Obstacle Courses

As a pediatric physiotherapist, obstacle courses are one of my favorite tools to use when working with my kiddos. As a Mom, they are my secret weapon for boredom. As the weather turns colder and wetter, many families spend more time indoors and often that means more screen time. I’m hoping this post can open give you another option for fun indoor time that most kiddos will love!

Benefits of Obstacle Courses

There are so many amazing benefits of doing obstacle courses. My usual objective as a physiotherapist is to work on gross motor skills including balance, strength and coordination. Depending on the activities you choose, it can also be great for working on motor planning or incorporating sensory input for those that need it. It is also a wonderful way to work on sequencing and memory skills, which are often non-physio goals for a lot of my kiddos. It really is a fantastic way to incorporate so many of the things that all our children need to work on in one fun, engaging activity.

Ideas For Success

The biggest key, in my experience, is to make the courses child appropriate, with respect both to tasks and the number of sequences.

Paediatric occupational therapists and physiotherapists often talk about the “just right challenge”. What we mean by that, is something that may be challenging for your child to complete, but is doable and not so hard that they get discouraged and give up.

If your child is seeing an OT or PT, you can often use therapy activities to give you an idea of a “just right challenge”. If not, think of what your child can do fairly easily and then try to push it slightly more.

As for the number of sequences, again, it depends on your child and their abilities. Younger children, or those with sequencing difficulties, may need to do 2 step obstacle courses, such as first and then/last. As that gets easier increase to 3-4 sequences. Older children may be able to do 10 or more sequences.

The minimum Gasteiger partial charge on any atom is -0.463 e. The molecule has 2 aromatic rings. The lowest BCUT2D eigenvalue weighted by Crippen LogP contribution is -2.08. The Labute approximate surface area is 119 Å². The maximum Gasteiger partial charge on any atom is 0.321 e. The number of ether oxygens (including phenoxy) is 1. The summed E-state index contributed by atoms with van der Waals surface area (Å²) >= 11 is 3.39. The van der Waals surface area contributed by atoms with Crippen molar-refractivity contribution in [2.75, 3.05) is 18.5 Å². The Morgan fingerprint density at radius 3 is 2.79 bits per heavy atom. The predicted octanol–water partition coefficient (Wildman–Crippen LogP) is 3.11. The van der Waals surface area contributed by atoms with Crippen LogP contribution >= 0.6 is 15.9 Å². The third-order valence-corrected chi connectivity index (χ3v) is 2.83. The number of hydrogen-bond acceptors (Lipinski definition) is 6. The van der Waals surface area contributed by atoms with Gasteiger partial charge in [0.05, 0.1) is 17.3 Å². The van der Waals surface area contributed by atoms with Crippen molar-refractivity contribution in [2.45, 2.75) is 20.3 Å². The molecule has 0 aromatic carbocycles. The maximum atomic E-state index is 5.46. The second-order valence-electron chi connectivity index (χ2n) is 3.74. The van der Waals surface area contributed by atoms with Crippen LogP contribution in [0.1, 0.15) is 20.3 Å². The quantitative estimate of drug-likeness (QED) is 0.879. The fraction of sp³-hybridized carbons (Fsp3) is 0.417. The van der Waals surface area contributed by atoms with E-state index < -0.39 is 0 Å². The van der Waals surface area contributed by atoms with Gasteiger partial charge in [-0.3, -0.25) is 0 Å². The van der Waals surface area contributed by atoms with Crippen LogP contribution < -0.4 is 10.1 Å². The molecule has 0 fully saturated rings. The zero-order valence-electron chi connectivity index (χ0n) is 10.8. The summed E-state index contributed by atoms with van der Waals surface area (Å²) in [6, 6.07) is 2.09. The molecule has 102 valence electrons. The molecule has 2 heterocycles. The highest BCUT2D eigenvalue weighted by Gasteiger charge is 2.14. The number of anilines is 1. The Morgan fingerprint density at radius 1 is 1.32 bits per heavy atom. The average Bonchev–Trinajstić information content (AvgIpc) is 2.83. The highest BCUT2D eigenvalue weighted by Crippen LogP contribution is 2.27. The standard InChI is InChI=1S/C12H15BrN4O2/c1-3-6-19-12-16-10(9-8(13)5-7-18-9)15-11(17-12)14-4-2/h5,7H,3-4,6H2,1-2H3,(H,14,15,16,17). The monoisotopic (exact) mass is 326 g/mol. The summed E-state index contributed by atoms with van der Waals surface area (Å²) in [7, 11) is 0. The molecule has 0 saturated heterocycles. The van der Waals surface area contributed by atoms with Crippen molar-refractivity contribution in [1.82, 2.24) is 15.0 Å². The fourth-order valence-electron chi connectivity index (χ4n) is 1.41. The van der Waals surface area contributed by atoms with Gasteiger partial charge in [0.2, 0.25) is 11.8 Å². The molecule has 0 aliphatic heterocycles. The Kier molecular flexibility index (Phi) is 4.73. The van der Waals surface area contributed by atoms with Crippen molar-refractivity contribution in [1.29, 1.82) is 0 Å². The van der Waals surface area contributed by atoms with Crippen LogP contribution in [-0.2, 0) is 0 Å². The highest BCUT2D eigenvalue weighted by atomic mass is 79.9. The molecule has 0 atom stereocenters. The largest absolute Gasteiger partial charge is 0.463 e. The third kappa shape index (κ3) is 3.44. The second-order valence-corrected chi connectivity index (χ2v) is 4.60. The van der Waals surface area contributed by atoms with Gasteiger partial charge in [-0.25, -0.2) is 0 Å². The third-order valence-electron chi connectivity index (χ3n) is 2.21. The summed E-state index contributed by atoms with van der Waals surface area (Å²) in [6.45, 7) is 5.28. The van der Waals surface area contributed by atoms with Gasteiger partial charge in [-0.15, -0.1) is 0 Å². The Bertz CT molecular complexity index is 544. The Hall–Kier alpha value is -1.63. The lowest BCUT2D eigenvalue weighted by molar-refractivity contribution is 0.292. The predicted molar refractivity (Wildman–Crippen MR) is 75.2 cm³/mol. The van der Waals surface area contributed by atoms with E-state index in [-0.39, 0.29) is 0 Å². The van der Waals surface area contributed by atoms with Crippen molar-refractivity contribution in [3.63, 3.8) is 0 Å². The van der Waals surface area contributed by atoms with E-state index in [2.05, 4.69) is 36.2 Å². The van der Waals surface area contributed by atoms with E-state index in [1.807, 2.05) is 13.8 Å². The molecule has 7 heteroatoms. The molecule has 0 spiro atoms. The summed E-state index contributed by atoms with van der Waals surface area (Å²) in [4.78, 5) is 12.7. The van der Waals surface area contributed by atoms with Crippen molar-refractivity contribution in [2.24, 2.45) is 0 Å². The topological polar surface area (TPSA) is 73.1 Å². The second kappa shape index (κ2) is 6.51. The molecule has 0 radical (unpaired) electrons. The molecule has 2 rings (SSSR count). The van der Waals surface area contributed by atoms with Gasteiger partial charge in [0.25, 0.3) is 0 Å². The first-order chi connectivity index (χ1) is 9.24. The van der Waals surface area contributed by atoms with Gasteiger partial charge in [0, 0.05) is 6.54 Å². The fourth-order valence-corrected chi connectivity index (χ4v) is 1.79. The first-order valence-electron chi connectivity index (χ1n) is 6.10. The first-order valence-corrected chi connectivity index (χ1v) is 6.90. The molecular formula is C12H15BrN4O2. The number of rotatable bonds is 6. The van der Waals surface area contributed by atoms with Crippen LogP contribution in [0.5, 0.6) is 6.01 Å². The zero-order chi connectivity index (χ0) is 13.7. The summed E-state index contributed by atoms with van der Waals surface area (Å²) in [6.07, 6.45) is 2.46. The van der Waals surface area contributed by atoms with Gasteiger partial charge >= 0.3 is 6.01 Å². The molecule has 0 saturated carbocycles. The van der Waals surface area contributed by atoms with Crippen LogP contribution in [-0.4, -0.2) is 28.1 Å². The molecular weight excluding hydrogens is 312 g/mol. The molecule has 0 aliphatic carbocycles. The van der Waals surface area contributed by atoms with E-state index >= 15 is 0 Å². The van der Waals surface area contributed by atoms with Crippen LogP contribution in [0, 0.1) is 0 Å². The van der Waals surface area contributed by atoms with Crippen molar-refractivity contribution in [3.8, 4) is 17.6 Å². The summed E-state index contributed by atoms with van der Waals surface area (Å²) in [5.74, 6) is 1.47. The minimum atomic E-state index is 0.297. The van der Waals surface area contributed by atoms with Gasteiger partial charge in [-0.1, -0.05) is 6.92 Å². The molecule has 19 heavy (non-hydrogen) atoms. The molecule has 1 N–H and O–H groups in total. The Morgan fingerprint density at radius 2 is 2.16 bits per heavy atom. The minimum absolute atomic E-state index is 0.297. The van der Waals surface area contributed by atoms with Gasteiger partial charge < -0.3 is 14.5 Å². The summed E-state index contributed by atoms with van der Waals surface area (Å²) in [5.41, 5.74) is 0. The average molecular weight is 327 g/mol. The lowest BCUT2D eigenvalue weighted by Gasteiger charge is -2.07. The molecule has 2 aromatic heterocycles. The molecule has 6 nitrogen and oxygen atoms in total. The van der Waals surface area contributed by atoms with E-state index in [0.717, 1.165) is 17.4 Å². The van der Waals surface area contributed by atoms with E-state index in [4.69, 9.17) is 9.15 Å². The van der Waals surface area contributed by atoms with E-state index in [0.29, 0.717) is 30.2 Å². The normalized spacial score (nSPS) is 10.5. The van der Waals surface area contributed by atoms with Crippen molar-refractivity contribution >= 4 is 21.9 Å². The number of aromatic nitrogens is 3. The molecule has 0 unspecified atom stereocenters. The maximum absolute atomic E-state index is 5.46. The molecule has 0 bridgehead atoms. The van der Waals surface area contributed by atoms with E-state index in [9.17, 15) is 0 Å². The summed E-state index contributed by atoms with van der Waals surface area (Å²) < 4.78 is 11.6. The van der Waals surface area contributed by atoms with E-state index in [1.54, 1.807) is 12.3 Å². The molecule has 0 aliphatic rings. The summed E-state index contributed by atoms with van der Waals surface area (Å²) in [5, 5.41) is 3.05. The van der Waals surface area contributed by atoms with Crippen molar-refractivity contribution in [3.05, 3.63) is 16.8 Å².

The next step to success is reviewing the course to make sure the child/children know what to do.

This could mean sitting and talking through all of the steps of the course; writing out the steps on a piece of paper or white board; or, for younger children, physically demonstrating the steps or using pictures to make a “map” of the course.

Lastly, pick activities that use different body parts and mix up gross motor and fine motor skills.

Perhaps your child might jump from one floor cushion to another, then blow through a straw to move pom poms over a line, and then pick up the pom poms with a clothes pin, and crab walk back to the starting line.

Extra Fun

To make obstacle courses extra fun, consider making up a story to go along with the course.

A favorite one at our house is the floor is the ocean and there are sharks waiting to eat you, so you have to get around and do the mission without the sharks getting you!

Encourage the whole family to get in on the action – nothing is more fun for a child then Mom or Dad doing the course with them!

Another idea to increase the fun factor is to use the furniture, especially if that is something not typically allowed.

And, lastly, make sure you revise and change the obstacles all the time.

It’s amazing how creative you can get with things you already have around you house!

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